Effectiveness of maternal influenza immunization in mothers and infants. Zaman K, Roy E, Arifeen SE, et al. 2008. New Engl J Med 359: 1555-64.
Does influenza immunization of pregnant women protect the mother and her infant against influenza?
This trial included 340 women in the third trimester of pregnancy. It was conducted in Dhaka, Bangladesh between August 2004 and May 2005.
Mothers were immunized with either trivalent inactivated influenza virus vaccine (TIV) or 23-valent pneumococcal polysaccharide vaccine (PPS). Mothers who had a history of systemic disease, previous complicated pregnancy or preterm delivery, abortion, congenital anomaly, or hypersensitivity to one of the vaccines, were excluded. All mothers were interviewed for adverse events at 8, 24, 48, and 72 hours and then at one week after immunization.
The researchers followed each mother from 2 weeks after immunization through pregnancy and delivery and then she was interviewed weekly about her child’s illnesses from birth through 24 weeks of age. Mothers were given digital thermometers and were asked to bring their infants to the study clinic for illness where clinicians assessed the children for acute febrile respiratory illness and collected throat swabs for detection of influenza virus antigens. Surveillance for influenza virus in Dhaka showed evidence of influenza virus activity during 10 of the 11 months of the study.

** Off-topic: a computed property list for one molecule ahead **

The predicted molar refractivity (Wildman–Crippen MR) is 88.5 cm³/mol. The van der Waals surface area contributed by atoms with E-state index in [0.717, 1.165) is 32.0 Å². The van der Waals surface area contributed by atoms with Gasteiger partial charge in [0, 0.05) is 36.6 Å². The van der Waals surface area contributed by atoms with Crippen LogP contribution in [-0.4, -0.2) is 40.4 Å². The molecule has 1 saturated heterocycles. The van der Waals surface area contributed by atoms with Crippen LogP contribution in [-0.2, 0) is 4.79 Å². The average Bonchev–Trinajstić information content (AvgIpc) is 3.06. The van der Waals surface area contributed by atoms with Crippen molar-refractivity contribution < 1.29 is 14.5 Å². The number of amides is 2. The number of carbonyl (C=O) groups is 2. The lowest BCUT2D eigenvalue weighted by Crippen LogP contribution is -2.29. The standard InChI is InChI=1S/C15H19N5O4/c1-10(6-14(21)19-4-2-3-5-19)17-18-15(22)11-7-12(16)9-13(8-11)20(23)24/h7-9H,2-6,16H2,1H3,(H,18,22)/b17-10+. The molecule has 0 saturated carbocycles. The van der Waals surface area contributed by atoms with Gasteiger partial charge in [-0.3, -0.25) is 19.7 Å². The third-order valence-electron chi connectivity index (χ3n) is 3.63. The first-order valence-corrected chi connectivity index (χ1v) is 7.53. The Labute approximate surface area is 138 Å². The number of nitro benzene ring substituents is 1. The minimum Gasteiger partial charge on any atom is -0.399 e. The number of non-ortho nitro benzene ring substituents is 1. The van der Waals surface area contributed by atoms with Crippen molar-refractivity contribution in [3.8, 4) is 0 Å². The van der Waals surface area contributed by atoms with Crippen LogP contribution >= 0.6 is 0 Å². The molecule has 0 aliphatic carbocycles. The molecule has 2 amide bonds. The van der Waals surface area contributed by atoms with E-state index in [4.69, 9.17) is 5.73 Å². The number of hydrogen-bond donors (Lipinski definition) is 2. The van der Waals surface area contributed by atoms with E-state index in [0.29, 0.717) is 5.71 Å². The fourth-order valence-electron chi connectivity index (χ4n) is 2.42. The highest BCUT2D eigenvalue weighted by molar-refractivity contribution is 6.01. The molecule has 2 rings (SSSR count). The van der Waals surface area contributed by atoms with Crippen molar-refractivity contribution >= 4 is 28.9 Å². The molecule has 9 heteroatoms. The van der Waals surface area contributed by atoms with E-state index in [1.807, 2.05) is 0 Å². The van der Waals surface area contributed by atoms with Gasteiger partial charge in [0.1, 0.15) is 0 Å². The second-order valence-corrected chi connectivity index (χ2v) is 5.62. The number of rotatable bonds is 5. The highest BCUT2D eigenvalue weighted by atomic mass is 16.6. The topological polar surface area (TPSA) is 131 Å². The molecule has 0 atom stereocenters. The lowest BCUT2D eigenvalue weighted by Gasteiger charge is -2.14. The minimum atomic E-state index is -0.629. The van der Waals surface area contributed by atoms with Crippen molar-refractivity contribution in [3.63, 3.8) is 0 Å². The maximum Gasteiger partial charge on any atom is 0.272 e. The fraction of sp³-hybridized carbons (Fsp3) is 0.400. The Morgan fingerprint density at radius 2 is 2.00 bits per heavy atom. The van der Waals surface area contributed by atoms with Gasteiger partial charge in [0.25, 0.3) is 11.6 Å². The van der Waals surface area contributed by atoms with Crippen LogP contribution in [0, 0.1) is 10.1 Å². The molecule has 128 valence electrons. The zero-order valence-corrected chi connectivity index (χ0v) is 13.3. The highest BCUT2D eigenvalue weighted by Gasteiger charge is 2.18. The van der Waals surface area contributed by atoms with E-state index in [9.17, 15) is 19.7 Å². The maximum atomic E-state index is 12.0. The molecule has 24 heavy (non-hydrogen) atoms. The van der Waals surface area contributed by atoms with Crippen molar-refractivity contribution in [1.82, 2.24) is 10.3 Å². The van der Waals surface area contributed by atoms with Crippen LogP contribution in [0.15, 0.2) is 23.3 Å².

Minor local and systemic adverse reactions were similar in both groups, although mothers who received the pneumococcal vaccine (PPS) experienced more local pain at the site of injection.
Mothers who received influenza vaccine (TIV) were less likely to have febrile respiratory illness compared with those who received PPS. Maternal TIV immunization reduced the rates of febrile respiratory illnesses, clinic visits for febrile respiratory illnesses, and of laboratory-confirmed influenza febrile illnesses in their infants. The data suggested that maternal TIV immunization might protect infants for up to 5 to 6 months of age.
Immunization of pregnant women reduced febrile respiratory illnesses in both the mothers and her newborn infant. Culture proven illness was reduced by 63% in infants up to 6 months of age and prevented about one third of illnesses in both the mother and infant.
Maternal immunization with influenza vaccine is a strategy with substantial benefits for both mothers and infants. Although this study did not study a large enough group of patients to be able to evaluate whether maternal TIV immunization affected the rates of severe influenza—such as illnesses that led to hospitalization—the substantial reduction of febrile respiratory illnesses in both mothers and children would suggest that this might well be the case.